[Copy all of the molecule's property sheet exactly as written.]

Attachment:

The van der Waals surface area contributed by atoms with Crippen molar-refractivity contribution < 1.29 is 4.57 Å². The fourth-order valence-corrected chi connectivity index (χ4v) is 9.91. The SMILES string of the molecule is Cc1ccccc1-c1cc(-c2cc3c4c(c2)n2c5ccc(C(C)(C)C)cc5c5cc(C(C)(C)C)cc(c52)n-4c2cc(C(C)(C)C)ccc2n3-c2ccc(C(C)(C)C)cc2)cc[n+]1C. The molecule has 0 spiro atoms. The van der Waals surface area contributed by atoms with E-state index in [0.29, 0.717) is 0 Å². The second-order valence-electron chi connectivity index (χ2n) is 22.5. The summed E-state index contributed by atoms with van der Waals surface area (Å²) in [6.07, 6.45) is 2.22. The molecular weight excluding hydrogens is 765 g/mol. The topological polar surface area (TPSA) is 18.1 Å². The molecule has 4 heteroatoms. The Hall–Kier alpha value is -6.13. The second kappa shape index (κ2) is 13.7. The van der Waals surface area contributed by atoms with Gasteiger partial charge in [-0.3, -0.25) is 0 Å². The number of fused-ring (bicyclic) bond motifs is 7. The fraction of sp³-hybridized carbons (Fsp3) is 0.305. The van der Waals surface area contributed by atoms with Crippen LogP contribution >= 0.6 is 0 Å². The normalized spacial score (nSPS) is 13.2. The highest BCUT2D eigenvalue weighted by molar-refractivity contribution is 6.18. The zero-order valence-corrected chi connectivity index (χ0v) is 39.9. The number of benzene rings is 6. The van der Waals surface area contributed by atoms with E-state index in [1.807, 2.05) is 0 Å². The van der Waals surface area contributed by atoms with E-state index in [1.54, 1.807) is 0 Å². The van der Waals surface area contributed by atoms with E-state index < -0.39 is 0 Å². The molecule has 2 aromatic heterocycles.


The van der Waals surface area contributed by atoms with Crippen molar-refractivity contribution < 1.29 is 4.57 Å². The fourth-order valence-corrected chi connectivity index (χ4v) is 9.91. The SMILES string of the molecule is Cc1ccccc1-c1cc(-c2cc3c4c(c2)n2c5ccc(C(C)(C)C)cc5c5cc(C(C)(C)C)cc(c52)n-4c2cc(C(C)(C)C)ccc2n3-c2ccc(C(C)(C)C)cc2)cc[n+]1C. The molecule has 0 spiro atoms. The van der Waals surface area contributed by atoms with E-state index in [0.29, 0.717) is 0 Å². The second-order valence-electron chi connectivity index (χ2n) is 22.5. The summed E-state index contributed by atoms with van der Waals surface area (Å²) in [6.07, 6.45) is 2.22. The molecular weight excluding hydrogens is 765 g/mol. The topological polar surface area (TPSA) is 18.1 Å². The molecule has 4 heteroatoms. The Hall–Kier alpha value is -6.13. The second kappa shape index (κ2) is 13.7. The van der Waals surface area contributed by atoms with Gasteiger partial charge in [-0.3, -0.25) is 0 Å². The number of fused-ring (bicyclic) bond motifs is 7. The fraction of sp³-hybridized carbons (Fsp3) is 0.305. The van der Waals surface area contributed by atoms with Crippen LogP contribution >= 0.6 is 0 Å². The normalized spacial score (nSPS) is 13.2. The highest BCUT2D eigenvalue weighted by molar-refractivity contribution is 6.18. The zero-order valence-corrected chi connectivity index (χ0v) is 39.9. The number of benzene rings is 6. The van der Waals surface area contributed by atoms with E-state index in [1.807, 2.05) is 0 Å². The van der Waals surface area contributed by atoms with E-state index in [1.54, 1.807) is 0 Å². The van der Waals surface area contributed by atoms with E-state index < -0.39 is 0 Å². The molecule has 2 aromatic heterocycles.